"Fatherhood has been everything I imagine it to be."
Barry Farmer of Richmond, Virginia, from is a tremendous example of what it means to pay it forward.
He was raised by his grandmother through a program called Kinship Care that allows family members to raise a child when their parents aren't capable.
As she aged, Farmer went from being her charge to taking care of her.
Having grown up without a father, Farmer knew the importance of having one around, so in 2011, at the young age of 21, he received his license to be a foster parent. He took in eight-year-old Jaxson fully prepared to return him to his family when they were ready.
When Jaxon was able to live with prospective adopted parents, he asked Farmer to be his "forever dad."
"Becoming a foster parent was like a tribute to my grandmother because I could never pay her back, but I was definitely able to pay it forward," Farmer told People.
"It was touching that this child of a different race felt comfortable enough to call me Dad, he was a child searching for belonging in a not so typical situation," he added.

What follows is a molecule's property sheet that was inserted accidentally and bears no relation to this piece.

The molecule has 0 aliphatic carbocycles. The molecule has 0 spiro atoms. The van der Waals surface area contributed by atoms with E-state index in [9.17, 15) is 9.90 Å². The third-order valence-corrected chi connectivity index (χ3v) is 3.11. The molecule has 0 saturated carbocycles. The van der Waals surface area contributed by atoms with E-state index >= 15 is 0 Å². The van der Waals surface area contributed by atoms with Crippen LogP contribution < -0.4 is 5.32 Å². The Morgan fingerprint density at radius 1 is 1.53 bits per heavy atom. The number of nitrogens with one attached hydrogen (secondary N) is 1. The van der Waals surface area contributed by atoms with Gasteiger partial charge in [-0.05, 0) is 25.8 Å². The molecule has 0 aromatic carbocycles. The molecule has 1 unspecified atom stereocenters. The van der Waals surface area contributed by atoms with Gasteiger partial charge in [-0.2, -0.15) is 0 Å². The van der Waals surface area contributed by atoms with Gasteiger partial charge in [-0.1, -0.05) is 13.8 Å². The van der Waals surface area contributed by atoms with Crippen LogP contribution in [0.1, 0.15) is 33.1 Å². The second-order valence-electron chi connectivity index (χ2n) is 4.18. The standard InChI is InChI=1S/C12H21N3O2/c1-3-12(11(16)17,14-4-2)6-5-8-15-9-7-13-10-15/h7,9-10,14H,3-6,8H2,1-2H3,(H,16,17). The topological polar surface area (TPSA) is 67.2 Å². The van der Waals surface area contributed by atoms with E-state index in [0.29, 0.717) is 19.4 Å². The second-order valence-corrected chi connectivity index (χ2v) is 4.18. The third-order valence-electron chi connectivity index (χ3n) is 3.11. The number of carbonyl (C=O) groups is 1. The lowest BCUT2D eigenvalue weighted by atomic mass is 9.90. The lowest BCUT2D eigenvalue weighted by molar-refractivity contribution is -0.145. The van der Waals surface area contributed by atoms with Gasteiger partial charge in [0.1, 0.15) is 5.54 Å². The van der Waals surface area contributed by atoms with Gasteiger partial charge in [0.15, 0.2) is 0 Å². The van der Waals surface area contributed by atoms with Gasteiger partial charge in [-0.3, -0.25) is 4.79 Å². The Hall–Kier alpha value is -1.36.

Two years after adopting Jaxon, Farmer thought he could use a brother, so in 2013 he adopted 11-year-old Xavier. A year later, the family took in four-year-old Jeremiah as a foster child, assuming he would one day return to his parents.
"Jeremiah's plans to return home had changed during that time," Farmer explained, "and that's when my two older boys and I decided to welcome him into our home permanently."
Just seven years after adopting his first child, Farmer had adopted three boys.
"Fatherhood has been everything I imagine it to be because I'm the father I wish I had growing up. I'm involved, I'm there when my boys go to sleep and when they wake up," Farmer said.
"I'm their biggest cheerleader when helping them achieve their goals. I try not to miss a beat in their lives. I take the responsibility of being their father very seriously and never for granted," he continued.
Men like Farmer are much needed in a country where over 400,000-plus children are in foster care. They are also very rare. According to The New York Times, only 3% of adoptive parents in the U.S. are single men.
Farmer has some great advice for anyone out there who would love to make a huge difference in a foster care child's life but may be reticent.
"There's no reason to be afraid of our foster children who are waiting to be adopted," Farmer told CBS TV. "And all they need is some security, some love, some attention, stability. Because older children are the babies that you're looking for."
There are a lot of firsts to the experience as well: you can still have your first bike ride, your first trip to the beach, first roller coaster, first day of school. All of that can be experienced through foster care adoptions," he added.